LTTP or ‘late to the party’ pieces are opportunities for me to catch up and write about games I missed out on the first time around. They may contain spoilers.
I thought PixelJunk Shooter was a slow starter. Q-Games spent a bit too much time easing into the liquid physics gameplay. It didn’t really get going until the third world which was unfortunate because there were only three worlds in the first instalment.
PixelJunk Shooter 2 continued the tale of the little spaceship after it was swallowed by the giant monster at the end of the first game. It also continued bringing out liquid puzzles without any of the hand holding of the original. Q-Games were free to go wild with new types of substances and powers across a completely new set of worlds.
The objectives remained the same; save stranded researchers with the option of retrieving giant diamonds for myself. Reaching the survivors or freeing them for retrieval required creative sparking of volatile gasses or an understanding the gameplay mechanics I learned along the way. Easy obstacles included cooling down lava in order to clear a path and transporting a light source so I can simply see where I was going.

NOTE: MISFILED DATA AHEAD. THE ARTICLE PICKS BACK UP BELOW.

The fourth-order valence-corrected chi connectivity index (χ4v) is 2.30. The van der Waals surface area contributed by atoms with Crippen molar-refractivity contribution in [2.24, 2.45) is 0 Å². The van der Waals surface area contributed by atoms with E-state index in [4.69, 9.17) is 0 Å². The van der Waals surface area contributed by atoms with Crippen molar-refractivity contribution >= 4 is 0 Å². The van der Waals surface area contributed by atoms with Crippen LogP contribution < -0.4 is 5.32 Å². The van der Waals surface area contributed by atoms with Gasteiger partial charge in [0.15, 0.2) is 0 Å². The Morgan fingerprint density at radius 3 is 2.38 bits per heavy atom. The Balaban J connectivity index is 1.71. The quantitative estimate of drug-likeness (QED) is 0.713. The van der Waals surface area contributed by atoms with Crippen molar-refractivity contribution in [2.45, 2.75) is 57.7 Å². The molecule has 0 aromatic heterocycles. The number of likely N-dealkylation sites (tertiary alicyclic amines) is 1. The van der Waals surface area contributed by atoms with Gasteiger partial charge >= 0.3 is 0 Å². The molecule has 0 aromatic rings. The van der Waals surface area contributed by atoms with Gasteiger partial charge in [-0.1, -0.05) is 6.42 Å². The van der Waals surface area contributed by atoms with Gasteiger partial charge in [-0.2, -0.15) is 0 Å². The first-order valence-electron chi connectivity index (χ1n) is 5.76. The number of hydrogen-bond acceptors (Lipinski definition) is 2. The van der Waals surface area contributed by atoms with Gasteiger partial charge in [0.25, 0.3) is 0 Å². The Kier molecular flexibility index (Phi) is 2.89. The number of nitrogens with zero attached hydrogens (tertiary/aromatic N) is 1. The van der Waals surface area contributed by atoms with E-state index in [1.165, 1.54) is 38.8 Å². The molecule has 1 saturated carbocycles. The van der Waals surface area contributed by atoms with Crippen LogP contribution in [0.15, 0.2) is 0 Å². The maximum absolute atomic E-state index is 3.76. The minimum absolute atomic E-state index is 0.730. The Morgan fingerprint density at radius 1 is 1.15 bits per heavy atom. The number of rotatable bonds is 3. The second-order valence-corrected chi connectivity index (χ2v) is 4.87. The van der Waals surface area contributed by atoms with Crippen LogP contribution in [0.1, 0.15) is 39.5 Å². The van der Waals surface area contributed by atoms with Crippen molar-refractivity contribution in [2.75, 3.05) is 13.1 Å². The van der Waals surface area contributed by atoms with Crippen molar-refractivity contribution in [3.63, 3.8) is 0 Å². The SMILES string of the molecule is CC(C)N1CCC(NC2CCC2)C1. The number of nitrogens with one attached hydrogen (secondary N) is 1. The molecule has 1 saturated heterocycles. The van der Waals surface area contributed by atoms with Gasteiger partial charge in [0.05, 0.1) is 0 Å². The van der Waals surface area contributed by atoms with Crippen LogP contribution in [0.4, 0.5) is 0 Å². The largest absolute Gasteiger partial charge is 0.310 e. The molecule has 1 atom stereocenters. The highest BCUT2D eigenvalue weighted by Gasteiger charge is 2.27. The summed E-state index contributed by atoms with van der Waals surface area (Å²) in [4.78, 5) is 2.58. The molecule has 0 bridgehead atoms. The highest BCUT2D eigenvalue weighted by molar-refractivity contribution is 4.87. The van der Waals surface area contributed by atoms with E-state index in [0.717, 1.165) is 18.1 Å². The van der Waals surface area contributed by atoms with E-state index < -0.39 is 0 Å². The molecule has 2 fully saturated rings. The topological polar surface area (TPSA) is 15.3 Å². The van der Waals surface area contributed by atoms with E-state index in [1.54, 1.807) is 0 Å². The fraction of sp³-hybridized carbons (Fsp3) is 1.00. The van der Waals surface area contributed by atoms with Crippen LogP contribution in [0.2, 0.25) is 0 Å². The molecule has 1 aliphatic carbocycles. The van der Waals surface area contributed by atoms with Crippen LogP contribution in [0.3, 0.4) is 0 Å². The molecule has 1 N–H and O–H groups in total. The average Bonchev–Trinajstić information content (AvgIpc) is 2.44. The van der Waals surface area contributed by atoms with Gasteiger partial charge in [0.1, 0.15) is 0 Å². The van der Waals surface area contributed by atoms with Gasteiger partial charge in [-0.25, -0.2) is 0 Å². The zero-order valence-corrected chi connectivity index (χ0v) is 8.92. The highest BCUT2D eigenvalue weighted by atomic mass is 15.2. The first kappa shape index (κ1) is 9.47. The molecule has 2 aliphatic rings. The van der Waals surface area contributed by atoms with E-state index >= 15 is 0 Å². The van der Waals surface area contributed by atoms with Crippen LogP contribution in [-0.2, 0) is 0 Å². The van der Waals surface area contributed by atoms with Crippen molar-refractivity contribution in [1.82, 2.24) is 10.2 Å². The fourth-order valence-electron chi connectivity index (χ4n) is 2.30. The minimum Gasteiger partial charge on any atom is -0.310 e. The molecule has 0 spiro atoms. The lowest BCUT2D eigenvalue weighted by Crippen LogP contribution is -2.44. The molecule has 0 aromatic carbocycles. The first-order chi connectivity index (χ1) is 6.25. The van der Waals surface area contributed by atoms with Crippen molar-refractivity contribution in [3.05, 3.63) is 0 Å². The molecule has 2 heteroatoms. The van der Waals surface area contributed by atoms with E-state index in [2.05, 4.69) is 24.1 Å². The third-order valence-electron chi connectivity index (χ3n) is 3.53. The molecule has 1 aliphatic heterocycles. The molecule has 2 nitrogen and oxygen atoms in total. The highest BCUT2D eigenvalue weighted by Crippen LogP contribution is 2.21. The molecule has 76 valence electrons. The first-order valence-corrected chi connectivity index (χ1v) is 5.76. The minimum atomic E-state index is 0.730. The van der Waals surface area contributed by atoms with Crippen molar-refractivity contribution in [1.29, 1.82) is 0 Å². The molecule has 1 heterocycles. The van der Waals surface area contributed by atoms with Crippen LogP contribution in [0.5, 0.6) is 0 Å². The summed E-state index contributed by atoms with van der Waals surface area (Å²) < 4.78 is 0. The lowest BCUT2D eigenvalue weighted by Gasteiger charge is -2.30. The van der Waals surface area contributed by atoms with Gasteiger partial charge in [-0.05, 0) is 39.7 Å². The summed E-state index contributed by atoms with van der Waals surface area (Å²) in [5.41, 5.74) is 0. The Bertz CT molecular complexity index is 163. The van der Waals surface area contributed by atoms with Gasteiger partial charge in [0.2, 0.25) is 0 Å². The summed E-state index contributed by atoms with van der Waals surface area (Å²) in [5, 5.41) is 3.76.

As it turns out an understanding is all that was required in this sequel. I did surprisingly little shooting and a lot more spin dashing because I found it far more effective in this game. It wasn’t like the enemies were dangerous either. The environment itself posed a a greater threat to myself and researchers.
PixelJunk games are all about high definition 2D visuals. It could be striking like PixelJunk Eden or cutesy like PixelJunk Monsters. PixelJunk Shooter was neither — it was neutral. I didn’t feel it was impressive nor offensive; it was just okay to me. The sequel was far more interesting with its environments. It wasn’t so tame and static this time around.
Another area that received a jolt of enthusiasm was the musical score. It felt livelier without turning into the soundtrack of a side scrolling shoot ’em up like U.N Squadron. I wish the same could be said about the sound effects which felt more like whimpers for a game called “Shooter”.
Downloadable games like this is what makes the PSN Store and Xbox Live! Arcade. Fun original games that harken back to the classic games of without resorting to HD rereleases or remakes. Unless you absolutely hated PixelJunk Shooter, I believe this is well worth your time and your $10. If you’re a new comer? I have no problems recommending this sequel over the original. It’s a wonderful distraction.
For more information on PIxelJunk Shooter 2, visit the official website.